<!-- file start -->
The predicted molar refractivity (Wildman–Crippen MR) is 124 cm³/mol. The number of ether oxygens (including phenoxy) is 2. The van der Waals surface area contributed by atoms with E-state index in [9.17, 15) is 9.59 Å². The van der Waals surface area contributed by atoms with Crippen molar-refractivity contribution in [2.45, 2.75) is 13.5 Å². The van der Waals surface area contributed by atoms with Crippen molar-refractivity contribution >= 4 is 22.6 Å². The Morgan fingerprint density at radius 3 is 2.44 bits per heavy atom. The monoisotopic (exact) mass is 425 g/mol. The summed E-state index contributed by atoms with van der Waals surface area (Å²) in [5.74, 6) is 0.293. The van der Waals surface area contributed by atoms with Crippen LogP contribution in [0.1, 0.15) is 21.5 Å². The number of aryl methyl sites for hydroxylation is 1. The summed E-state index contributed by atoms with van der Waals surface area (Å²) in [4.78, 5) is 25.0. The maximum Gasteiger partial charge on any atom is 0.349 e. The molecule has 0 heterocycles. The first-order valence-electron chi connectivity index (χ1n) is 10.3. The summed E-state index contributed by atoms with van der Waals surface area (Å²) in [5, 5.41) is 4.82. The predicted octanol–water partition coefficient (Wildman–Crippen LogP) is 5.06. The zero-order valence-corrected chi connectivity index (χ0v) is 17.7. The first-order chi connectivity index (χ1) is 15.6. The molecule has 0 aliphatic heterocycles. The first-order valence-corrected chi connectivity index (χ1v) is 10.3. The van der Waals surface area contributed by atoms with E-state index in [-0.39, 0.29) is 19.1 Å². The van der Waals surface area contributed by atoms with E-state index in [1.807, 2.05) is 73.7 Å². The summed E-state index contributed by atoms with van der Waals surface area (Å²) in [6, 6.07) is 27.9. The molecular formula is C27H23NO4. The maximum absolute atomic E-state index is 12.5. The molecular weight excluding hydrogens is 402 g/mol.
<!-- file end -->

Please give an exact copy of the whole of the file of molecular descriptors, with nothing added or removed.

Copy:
The predicted molar refractivity (Wildman–Crippen MR) is 124 cm³/mol. The number of ether oxygens (including phenoxy) is 2. The van der Waals surface area contributed by atoms with E-state index in [9.17, 15) is 9.59 Å². The van der Waals surface area contributed by atoms with Crippen molar-refractivity contribution in [2.45, 2.75) is 13.5 Å². The van der Waals surface area contributed by atoms with Crippen molar-refractivity contribution >= 4 is 22.6 Å². The Morgan fingerprint density at radius 3 is 2.44 bits per heavy atom. The monoisotopic (exact) mass is 425 g/mol. The summed E-state index contributed by atoms with van der Waals surface area (Å²) in [5.74, 6) is 0.293. The van der Waals surface area contributed by atoms with Crippen LogP contribution in [0.1, 0.15) is 21.5 Å². The number of aryl methyl sites for hydroxylation is 1. The summed E-state index contributed by atoms with van der Waals surface area (Å²) in [4.78, 5) is 25.0. The maximum Gasteiger partial charge on any atom is 0.349 e. The molecule has 0 heterocycles. The first-order valence-electron chi connectivity index (χ1n) is 10.3. The summed E-state index contributed by atoms with van der Waals surface area (Å²) in [5, 5.41) is 4.82. The predicted octanol–water partition coefficient (Wildman–Crippen LogP) is 5.06. The zero-order valence-corrected chi connectivity index (χ0v) is 17.7. The first-order chi connectivity index (χ1) is 15.6. The molecule has 0 aliphatic heterocycles. The first-order valence-corrected chi connectivity index (χ1v) is 10.3. The van der Waals surface area contributed by atoms with E-state index in [-0.39, 0.29) is 19.1 Å². The van der Waals surface area contributed by atoms with E-state index in [1.807, 2.05) is 73.7 Å². The summed E-state index contributed by atoms with van der Waals surface area (Å²) in [6, 6.07) is 27.9. The molecular formula is C27H23NO4. The maximum absolute atomic E-state index is 12.5. The molecular weight excluding hydrogens is 402 g/mol.